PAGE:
Discussing Chronic Pain With Others: Life Now and When I Was Diagnosed
A couple of days ago I received a call from a massage therapy student who had one final assignment to complete before her graduation at the end of the month. The assignment involved interviewing someone with fibromyalgia. As I answered her questions about types of pain, energy levels, how FM has changed my life, etc., I found myself giving her two-part answers. First I would tell her how I am doing now; then I would describe what it was like for many years prior. The longer we talked, the more I realized how much my life has changed.
I generally find that I pay attention to what is currently bothering me and tend to forget what is no longer a problem. That’s perfectly normal. But it can be both valuable and encouraging to occasionally look back and take stock of what has improved and/or what has gotten worse. If you’ll bear with me using my own experience as an example, I’ll explain.
I first got sick a little more than 18 years ago. For the first 10 years, I gradually and progressively got worse. As I related my story to my interviewer, I found I was still able to vividly recall waking up each morning, feeling drained of energy before the day even began. I remember lying in bed trying to decide if the pain of lying there was worse than the pain of getting up. Every day I woke up feeling like I couldn’t possibly go to work, but somehow managed to force myself to get dressed and go anyway. I had no choice; I had to support myself. I drove home each evening, fighting back tears and wondering if I could make it inside my apartment before I collapsed. My weekends were spent in bed, trying to recover enough strength to face another week. I had no reserve energy for hobbies or a social life. During that period of time, my life was just about survival.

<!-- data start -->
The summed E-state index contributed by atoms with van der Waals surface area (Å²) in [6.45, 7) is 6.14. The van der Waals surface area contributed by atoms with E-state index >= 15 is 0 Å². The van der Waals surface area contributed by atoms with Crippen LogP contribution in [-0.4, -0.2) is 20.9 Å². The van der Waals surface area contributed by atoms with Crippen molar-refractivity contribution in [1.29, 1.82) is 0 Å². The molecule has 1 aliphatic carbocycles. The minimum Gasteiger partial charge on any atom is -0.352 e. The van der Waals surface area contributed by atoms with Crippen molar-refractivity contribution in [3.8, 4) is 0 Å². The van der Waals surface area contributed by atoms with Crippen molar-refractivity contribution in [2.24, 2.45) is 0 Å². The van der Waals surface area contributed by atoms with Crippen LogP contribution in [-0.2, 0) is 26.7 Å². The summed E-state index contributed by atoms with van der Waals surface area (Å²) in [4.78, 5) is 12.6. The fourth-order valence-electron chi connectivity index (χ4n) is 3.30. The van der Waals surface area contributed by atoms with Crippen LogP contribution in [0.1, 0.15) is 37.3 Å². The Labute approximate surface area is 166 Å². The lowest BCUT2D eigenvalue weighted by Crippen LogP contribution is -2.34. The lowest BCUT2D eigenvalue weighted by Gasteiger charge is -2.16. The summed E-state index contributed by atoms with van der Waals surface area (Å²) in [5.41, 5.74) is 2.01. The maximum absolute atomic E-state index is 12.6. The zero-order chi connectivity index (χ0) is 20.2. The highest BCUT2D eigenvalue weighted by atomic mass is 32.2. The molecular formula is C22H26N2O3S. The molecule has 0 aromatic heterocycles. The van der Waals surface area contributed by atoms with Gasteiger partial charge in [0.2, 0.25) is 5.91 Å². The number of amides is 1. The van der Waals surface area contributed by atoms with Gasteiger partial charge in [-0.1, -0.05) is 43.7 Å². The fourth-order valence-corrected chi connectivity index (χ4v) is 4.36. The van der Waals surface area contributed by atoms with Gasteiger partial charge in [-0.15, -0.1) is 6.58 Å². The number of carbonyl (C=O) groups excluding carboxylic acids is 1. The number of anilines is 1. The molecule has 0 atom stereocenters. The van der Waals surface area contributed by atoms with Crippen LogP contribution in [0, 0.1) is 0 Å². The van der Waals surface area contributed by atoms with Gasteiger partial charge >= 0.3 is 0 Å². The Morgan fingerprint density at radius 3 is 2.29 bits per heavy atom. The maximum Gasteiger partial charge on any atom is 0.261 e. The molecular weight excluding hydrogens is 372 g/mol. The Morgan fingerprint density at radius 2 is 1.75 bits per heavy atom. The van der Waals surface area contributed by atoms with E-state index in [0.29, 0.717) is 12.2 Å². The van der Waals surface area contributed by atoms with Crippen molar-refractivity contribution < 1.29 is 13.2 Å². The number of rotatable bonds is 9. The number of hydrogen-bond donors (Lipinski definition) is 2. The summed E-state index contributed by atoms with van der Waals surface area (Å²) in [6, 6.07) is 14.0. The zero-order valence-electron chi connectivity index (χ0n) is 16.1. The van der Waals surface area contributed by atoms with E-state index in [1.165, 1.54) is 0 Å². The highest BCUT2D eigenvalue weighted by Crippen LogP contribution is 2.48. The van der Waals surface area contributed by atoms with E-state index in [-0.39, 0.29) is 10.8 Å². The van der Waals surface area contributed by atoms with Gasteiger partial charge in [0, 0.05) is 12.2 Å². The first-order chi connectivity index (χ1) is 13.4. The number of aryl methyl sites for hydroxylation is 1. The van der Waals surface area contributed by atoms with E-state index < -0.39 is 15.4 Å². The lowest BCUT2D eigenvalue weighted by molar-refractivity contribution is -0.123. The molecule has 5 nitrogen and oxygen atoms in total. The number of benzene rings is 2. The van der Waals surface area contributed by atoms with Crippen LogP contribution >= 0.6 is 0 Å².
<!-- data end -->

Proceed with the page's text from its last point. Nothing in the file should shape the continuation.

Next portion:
Finally, one day about eight or nine years ago, I decided I couldn’t live the rest of my life that way. I re-evaluated my priorities and made a commitment to take charge of my healthcare and my life. Things didn’t change overnight, but looking back I can see that was the turning point. From that day until now, I’ve made slow, steady progress – both in my health and in my life. I began to find treatments that gave me some improvement. No single treatment was the answer, but one by one, I eventually found ways to lessen the pain and ease the severity of my symptoms.
No, I don’t have my “old” life back. But a combination of medication, alternative treatments and lifestyle adaptations has given me the ability to support myself and enjoy my life and my family. I may still have fibromyalgia, but fibromyalgia no longer has me.
Why have I taken you with me on this stroll down memory lane? I’m hoping to offer you some encouragement. Ten years ago I thought I faced a bleak and painful life ahead. And even when I began to see some improvement, it often seemed frustratingly slow. Thankfully, time has given me a new perspective. There is hope for improvement – and it’s worth both the work and the wait.